There’s a new venture studio in the world that looks rather different from earlier venture studios from a structural standpoint. Unlike renowned outfits like Atomic or Science or Expa that create companies that then sell equity to VCs who expect that equity to rise in value, this new studio, SuperLayer, plans to spin up consumer projects that leverage tokens that can be freely bought or sold or used to participate in other projects. Rather than traditional equity, these projects aim to allow users, creators and communities to contribute to and participate in the growth of these networks.
Indeed, in the case of SuperLayer, the tokens might all look a bit different, but they will all be tied to a blockchain network called RLY that SuperLayer’s founders created earlier and want to help popularize by creating more interesting apps atop it.
It’s part of what early crypto adherents have labeled Web3 and describe as the internet owned by the builders and users and orchestrated with tokens. It’s also a world that many venture firms continue to approach warily. But they may well miss the boat as more outfits like SuperLayer begin to emerge, many of them created by battle-tested founders.
In the case of SuperLayer, that founder is Kevin Chou, who sold his gaming company, Kabam, for $800 million back in 2018 and almost immediately jumped headlong into the world of blockchain technologies, which he believes can unlock new economic opportunities, including for gamers and/or creators.
In fact, before spinning up SuperLayer, Chou co-founded the blockchain gaming startup called Forte; he is also the co-founder of Rally, a launchpad for creators to build and distribute their own digital currencies that are essentially white-labeled versions of the RLY coin, as it’s called.
Chou has had the support along the way of investors like Coinbase Ventures and Andreessen Horowitz, and they’ve already seen meaningful upside. Those RLY coins, worth five cents when all 15 billion of them were minted, are now trading on Coinbase and several other exchanges for roughly $.052. Investors and team members reportedly control more than three-quarters of that supply right now — so they have to hold them or tank their price — but the idea is for the community to own 70% once all are distributed over time.
If all goes as planned, it could make a lot of wealthy people wealthier and enrich many less-wealthy token holders, too. Consider: Just about 7% of the coins are in circulation, giving the currency a market cap of $800 million. But if all 15 billion coins were released at today’s price, the coins’ fully diluted market cap would be $7.9 billion.
The efforts of Chou and company to decentralize its social token infrastructure is interesting on its own. Still, the real story here may be the opportunities and challenges that an organization like SuperLayer is beginning to pose to venture firms because of its relative complexity compared with traditional equity investments.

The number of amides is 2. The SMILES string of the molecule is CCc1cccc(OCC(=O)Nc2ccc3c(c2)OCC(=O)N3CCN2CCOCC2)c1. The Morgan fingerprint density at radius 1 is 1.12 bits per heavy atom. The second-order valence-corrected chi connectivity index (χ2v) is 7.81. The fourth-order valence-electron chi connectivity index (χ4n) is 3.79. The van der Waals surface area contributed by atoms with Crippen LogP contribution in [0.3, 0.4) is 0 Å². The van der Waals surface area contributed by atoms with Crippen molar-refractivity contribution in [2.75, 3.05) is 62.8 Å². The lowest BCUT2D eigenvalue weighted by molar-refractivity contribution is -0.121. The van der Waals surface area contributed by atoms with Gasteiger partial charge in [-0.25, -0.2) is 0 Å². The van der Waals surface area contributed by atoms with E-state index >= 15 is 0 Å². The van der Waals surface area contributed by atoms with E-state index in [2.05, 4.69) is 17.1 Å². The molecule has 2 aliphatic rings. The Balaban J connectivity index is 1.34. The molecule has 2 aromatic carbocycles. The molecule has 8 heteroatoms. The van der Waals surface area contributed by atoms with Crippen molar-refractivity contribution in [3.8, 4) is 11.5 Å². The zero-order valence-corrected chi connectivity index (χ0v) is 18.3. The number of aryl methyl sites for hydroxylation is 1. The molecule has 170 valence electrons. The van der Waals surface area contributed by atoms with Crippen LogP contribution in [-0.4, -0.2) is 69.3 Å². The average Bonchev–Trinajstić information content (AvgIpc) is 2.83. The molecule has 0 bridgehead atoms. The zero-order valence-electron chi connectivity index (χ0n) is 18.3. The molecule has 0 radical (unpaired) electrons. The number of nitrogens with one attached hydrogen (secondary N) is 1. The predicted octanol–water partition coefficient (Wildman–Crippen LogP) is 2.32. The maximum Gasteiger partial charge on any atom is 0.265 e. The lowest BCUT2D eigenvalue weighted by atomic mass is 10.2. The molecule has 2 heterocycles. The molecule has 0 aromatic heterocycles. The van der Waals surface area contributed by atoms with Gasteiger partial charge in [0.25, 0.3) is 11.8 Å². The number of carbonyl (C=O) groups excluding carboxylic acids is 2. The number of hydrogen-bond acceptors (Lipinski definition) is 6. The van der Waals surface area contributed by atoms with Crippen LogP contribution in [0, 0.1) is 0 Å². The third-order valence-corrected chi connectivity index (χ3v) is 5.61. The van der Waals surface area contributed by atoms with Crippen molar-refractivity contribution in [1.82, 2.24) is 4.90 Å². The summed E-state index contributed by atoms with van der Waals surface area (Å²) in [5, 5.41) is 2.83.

It’s largely why Sequoia Capital announced earlier this week that it is becoming a registered investment adviser. As Roelof Botha, the head of Sequoia’s U.S. operations, wrote Tuesday on Medium, becoming an RIA expands the firm’s flexibility in a number of ways; it also enables Sequoia to further increase its investments in emerging assets classes, such as cryptocurrencies.
Chou doesn’t necessarily think Sequoia is restructuring itself because of its growing interest in crypto deals. But he does think more firms will need to follow suit if they want to capitalize on endeavors like his own.
“In a world where there are these new types of technology platforms that are being created that are powered by these tokens with a very different business model and very different technology architecture,” smart firms recognize that “We have to do that,” says Chou.
By “that,” he means, evolve. One of the biggest challenges of traditional funds, notes Chou, is that once an investment becomes liquid, a firm’s obligation to its own investors is to either give them the cash from that “exit,” or distribute their shares in the entity, at which point, their investors can decide if they want to hold them or sell them.
But in the world of crypto, the idea is often to take the tokens acquired from one project and to use them to participate in the growth of another project. It can mean buying and selling and being both an active — and sometimes very patient — participant. And it’s work that comparatively few venture firms right now fully understand, Chou suggests.
They may come to regret it, as Chou hints that crypto founders are running out of patience with traditional VCs — and just as more blockchains and their applications are beginning to reach mainstream adoption. While a few years ago, entrepreneurs didn’t mind having to hold investors’ hands, he says, “More and more in 2021, a founder of a cryptocurrency that’s getting some traction and is trying to raise money is not going to go to the traditional Sand Hill Road firm.”
It’s not worth the time and effort, suggests Chou. Many have strict limitations around tokens, and most still need a whole lot of hand-holding. He knows, having lived it. “We’ve had to spend a lot of time with finance [teams] that [have] never done a crypto investment. We’ve had to do investment committee meetings, CFO meetings, lawyer meetings — just to give them delivery of their tokens. Then [you have] to help them set up their security and operations around how does the general partnership hold the tokens and how does it disperse the tokens to their LPs … .”
The process, he says, was “really painful.”